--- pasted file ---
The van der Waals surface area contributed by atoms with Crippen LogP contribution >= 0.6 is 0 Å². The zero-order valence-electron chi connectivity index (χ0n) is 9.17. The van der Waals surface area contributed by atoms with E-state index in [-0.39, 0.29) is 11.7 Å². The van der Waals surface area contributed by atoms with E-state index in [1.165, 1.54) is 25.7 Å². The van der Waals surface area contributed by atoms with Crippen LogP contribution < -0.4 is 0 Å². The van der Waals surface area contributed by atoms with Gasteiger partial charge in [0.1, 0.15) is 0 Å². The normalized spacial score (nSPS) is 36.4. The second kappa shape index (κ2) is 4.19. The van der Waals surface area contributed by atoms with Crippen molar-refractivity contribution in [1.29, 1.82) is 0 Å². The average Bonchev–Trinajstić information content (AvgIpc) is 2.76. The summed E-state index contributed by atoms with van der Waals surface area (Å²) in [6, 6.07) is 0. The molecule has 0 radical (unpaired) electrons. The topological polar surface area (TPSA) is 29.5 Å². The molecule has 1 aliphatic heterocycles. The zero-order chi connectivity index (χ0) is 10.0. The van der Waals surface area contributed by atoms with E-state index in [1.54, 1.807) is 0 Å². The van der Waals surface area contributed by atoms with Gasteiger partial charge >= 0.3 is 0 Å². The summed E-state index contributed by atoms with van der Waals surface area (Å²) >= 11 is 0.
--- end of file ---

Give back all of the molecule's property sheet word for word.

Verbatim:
The van der Waals surface area contributed by atoms with Crippen LogP contribution >= 0.6 is 0 Å². The zero-order valence-electron chi connectivity index (χ0n) is 9.17. The van der Waals surface area contributed by atoms with E-state index in [-0.39, 0.29) is 11.7 Å². The van der Waals surface area contributed by atoms with E-state index in [1.165, 1.54) is 25.7 Å². The van der Waals surface area contributed by atoms with Crippen LogP contribution < -0.4 is 0 Å². The van der Waals surface area contributed by atoms with Gasteiger partial charge in [0.1, 0.15) is 0 Å². The normalized spacial score (nSPS) is 36.4. The second kappa shape index (κ2) is 4.19. The van der Waals surface area contributed by atoms with Crippen molar-refractivity contribution in [1.29, 1.82) is 0 Å². The average Bonchev–Trinajstić information content (AvgIpc) is 2.76. The summed E-state index contributed by atoms with van der Waals surface area (Å²) in [6, 6.07) is 0. The molecule has 0 radical (unpaired) electrons. The topological polar surface area (TPSA) is 29.5 Å². The molecule has 1 aliphatic heterocycles. The zero-order chi connectivity index (χ0) is 10.0. The van der Waals surface area contributed by atoms with E-state index in [1.54, 1.807) is 0 Å². The van der Waals surface area contributed by atoms with Gasteiger partial charge >= 0.3 is 0 Å². The summed E-state index contributed by atoms with van der Waals surface area (Å²) >= 11 is 0.